Proxy Fight for Yahoo Is Predicted
Strategy Less Expensive for Microsoft
Wednesday, February 20, 2008; Page D03
Yahoo said yesterday that it would offer severance packages to employees affected by any change in control of the company as analysts predicted that Microsoft would wage a proxy battle rather than increase the value of its takeover bid.
Entering a proxy battle is a less-expensive alternative to raising its $44.6 billion offer, which Yahoo's board rejected last week. Microsoft, saying it would "pursue all necessary steps" to close a deal with Yahoo, would be likely to pay between $20 million and $30 million to pursue a proxy fight, financial analysts said. By comparison, they said, raising its $31-per-share offer could cost Microsoft nearly $1.5 billion for every dollar per share that it adds to the bid.
In this case, a proxy fight would mean that Microsoft would attempt to persuade Yahoo shareholders to vote for new board members who supported a takeover.
Microsoft acknowledged a proxy fight as one of its options to acquire Yahoo, but declined further comment. Yahoo declined to comment on the takeover effort.
Although a proxy fight could be cheaper for Microsoft, it could also "elongate the uncertainty relating to the deal," said Laura A. Martin, senior Internet analyst with Soleil Securities. That could accelerate an exodus of Yahoo engineers and employees who are key to Microsoft's goal of catching up to Google in online advertising, where it has a huge lead, she said.
Microsoft has until March 13 to nominate directors to replace Yahoo's existing 10 board members, all of whom are up for re-election this summer.
The vulnerability of Yahoo's board, coupled with a 12.8 percent dip in Microsoft's stock price since announcing its offer two weeks ago, leads many analysts to believe Microsoft is likely to start appealing to shareholders soon.
But Microsoft will also want to avoid a protracted battle.
"They don't want to see a scenario arise where Google is benefiting from distractions and delays" in both companies' business initiatives, said Scott Kessler, senior equity analyst for Standard & Poor's. "The longer this goes on, the more you're going to see attrition in Yahoo's employee ranks, making Yahoo less appealing."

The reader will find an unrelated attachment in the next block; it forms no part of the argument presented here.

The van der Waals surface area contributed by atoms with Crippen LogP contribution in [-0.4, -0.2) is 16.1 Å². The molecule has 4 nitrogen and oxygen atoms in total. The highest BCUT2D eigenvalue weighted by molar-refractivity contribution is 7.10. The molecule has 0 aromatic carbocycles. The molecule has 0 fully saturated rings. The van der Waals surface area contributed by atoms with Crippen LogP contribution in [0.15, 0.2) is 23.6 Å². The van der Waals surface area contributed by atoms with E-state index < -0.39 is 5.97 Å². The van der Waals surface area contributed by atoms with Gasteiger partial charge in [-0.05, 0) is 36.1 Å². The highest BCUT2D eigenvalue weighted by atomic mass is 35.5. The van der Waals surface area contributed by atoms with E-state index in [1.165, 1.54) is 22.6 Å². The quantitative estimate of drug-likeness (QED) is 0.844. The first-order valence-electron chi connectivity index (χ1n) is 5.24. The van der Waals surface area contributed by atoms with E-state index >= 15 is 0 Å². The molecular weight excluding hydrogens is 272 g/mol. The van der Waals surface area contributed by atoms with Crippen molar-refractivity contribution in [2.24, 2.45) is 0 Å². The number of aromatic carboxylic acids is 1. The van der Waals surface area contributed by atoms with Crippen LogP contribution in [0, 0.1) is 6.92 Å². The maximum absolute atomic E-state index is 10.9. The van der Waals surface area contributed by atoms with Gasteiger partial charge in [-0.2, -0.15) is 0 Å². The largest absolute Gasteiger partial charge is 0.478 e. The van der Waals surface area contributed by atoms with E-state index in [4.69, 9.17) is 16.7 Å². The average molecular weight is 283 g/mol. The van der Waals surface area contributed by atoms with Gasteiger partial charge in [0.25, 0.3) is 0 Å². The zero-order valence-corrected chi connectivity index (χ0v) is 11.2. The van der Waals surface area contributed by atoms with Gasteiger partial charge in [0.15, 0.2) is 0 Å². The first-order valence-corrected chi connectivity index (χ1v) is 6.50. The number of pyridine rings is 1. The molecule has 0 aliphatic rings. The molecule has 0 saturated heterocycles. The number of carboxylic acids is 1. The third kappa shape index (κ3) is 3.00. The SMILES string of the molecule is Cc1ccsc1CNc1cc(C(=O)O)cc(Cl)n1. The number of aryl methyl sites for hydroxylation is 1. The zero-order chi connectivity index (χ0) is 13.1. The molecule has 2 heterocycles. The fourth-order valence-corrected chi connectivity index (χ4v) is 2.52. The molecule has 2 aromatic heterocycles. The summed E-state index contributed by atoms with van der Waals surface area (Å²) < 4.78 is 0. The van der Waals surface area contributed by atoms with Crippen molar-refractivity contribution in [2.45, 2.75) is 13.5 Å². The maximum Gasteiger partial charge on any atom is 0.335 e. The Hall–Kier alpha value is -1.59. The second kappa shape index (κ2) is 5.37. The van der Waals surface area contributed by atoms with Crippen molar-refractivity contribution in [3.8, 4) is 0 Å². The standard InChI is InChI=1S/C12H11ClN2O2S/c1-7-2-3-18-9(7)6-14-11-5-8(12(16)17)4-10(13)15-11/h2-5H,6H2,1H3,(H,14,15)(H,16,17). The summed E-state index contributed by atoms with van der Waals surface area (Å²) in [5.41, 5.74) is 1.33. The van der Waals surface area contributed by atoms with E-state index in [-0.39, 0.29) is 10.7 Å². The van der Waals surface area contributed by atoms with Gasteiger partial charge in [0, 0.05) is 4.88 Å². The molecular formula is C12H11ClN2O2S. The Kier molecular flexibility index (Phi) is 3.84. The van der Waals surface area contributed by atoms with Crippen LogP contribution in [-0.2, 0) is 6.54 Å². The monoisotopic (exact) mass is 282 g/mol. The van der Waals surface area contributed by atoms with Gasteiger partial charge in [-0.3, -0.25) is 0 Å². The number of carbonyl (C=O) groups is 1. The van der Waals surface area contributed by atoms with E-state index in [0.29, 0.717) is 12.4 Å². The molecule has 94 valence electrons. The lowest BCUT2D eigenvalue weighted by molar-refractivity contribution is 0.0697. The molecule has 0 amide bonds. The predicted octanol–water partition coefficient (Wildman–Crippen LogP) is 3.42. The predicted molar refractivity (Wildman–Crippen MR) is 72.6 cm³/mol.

Separately, Yahoo, which announced last month that it would lay off as many as 1,000 workers, said yesterday that it would offer severance packages to employees affected by any change of control. The plans include severance pay, accelerated vesting of options and reimbursement for outplacement, Yahoo said in a filing with the Securities and Exchange Commission.
Yahoo is not defenseless against a hostile takeover. It has a shareholders rights plan, also known as a "poison pill," which allows its board to issue more stock, which would dilute the value of existing shares and make a takeover more expensive for Microsoft.
If Microsoft acquires more than a 15 percent stake in Yahoo without the board's approval, according to Yahoo's poison pill provision, Yahoo could issue up to 15 times the company's existing 1.4 billion outstanding shares. To acquire the resulting 19.7 billion shares, Microsoft could have to pay a massive premium that could top $300 billion.
"It's a scare tactic; it's meant to bring people to the negotiating table and prevents companies from being surprised by unwelcome bidders," said Jeffrey Block at Thomson Financial.
He added that many large corporations are ditching their poison-pill provisions, partly because shareholders believe it could obstruct a reasonable offer from another firm.
If Yahoo's board continues to resist Microsoft's offer, a proxy fight is Microsoft's primary option, Kessler said. Gaining control of the board could also nullify the poison-pill provision.
"This has the potential to get ugly," Kessler said. "But at the end of the day, Microsoft's is the only offer on the table, and we think it's a pretty compelling one."